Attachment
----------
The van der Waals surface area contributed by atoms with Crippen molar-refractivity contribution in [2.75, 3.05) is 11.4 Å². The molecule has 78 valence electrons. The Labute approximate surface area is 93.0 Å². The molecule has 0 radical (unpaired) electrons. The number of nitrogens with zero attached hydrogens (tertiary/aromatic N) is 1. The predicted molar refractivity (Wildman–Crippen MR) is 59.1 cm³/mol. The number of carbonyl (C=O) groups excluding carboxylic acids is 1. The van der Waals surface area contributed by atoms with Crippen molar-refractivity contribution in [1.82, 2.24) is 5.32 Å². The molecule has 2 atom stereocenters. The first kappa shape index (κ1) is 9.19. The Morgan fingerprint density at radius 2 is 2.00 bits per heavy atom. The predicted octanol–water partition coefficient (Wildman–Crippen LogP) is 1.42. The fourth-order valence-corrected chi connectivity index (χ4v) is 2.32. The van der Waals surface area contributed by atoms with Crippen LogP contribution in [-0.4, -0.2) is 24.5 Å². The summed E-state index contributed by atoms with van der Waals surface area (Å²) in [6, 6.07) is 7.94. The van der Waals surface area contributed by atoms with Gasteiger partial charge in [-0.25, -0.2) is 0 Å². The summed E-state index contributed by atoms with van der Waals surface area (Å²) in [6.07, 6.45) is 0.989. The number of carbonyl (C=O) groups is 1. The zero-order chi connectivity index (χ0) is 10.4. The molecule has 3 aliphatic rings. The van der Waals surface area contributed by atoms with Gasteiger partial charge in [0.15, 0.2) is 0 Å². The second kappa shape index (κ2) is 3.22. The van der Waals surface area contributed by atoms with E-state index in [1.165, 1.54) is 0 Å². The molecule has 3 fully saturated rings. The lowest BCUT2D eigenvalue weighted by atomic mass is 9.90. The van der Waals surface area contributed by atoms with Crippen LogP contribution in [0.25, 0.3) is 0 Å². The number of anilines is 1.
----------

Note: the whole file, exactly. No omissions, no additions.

The van der Waals surface area contributed by atoms with Crippen molar-refractivity contribution in [2.75, 3.05) is 11.4 Å². The molecule has 78 valence electrons. The Labute approximate surface area is 93.0 Å². The molecule has 0 radical (unpaired) electrons. The number of nitrogens with zero attached hydrogens (tertiary/aromatic N) is 1. The predicted molar refractivity (Wildman–Crippen MR) is 59.1 cm³/mol. The number of carbonyl (C=O) groups excluding carboxylic acids is 1. The van der Waals surface area contributed by atoms with Crippen molar-refractivity contribution in [1.82, 2.24) is 5.32 Å². The molecule has 2 atom stereocenters. The first kappa shape index (κ1) is 9.19. The Morgan fingerprint density at radius 2 is 2.00 bits per heavy atom. The predicted octanol–water partition coefficient (Wildman–Crippen LogP) is 1.42. The fourth-order valence-corrected chi connectivity index (χ4v) is 2.32. The van der Waals surface area contributed by atoms with Crippen LogP contribution in [-0.4, -0.2) is 24.5 Å². The summed E-state index contributed by atoms with van der Waals surface area (Å²) in [6, 6.07) is 7.94. The van der Waals surface area contributed by atoms with Gasteiger partial charge in [-0.25, -0.2) is 0 Å². The summed E-state index contributed by atoms with van der Waals surface area (Å²) in [6.07, 6.45) is 0.989. The number of carbonyl (C=O) groups is 1. The zero-order chi connectivity index (χ0) is 10.4. The molecule has 3 aliphatic rings. The van der Waals surface area contributed by atoms with Gasteiger partial charge in [0.15, 0.2) is 0 Å². The second kappa shape index (κ2) is 3.22. The van der Waals surface area contributed by atoms with E-state index in [1.165, 1.54) is 0 Å². The molecule has 3 fully saturated rings. The lowest BCUT2D eigenvalue weighted by atomic mass is 9.90. The van der Waals surface area contributed by atoms with Crippen LogP contribution in [0.25, 0.3) is 0 Å². The number of anilines is 1.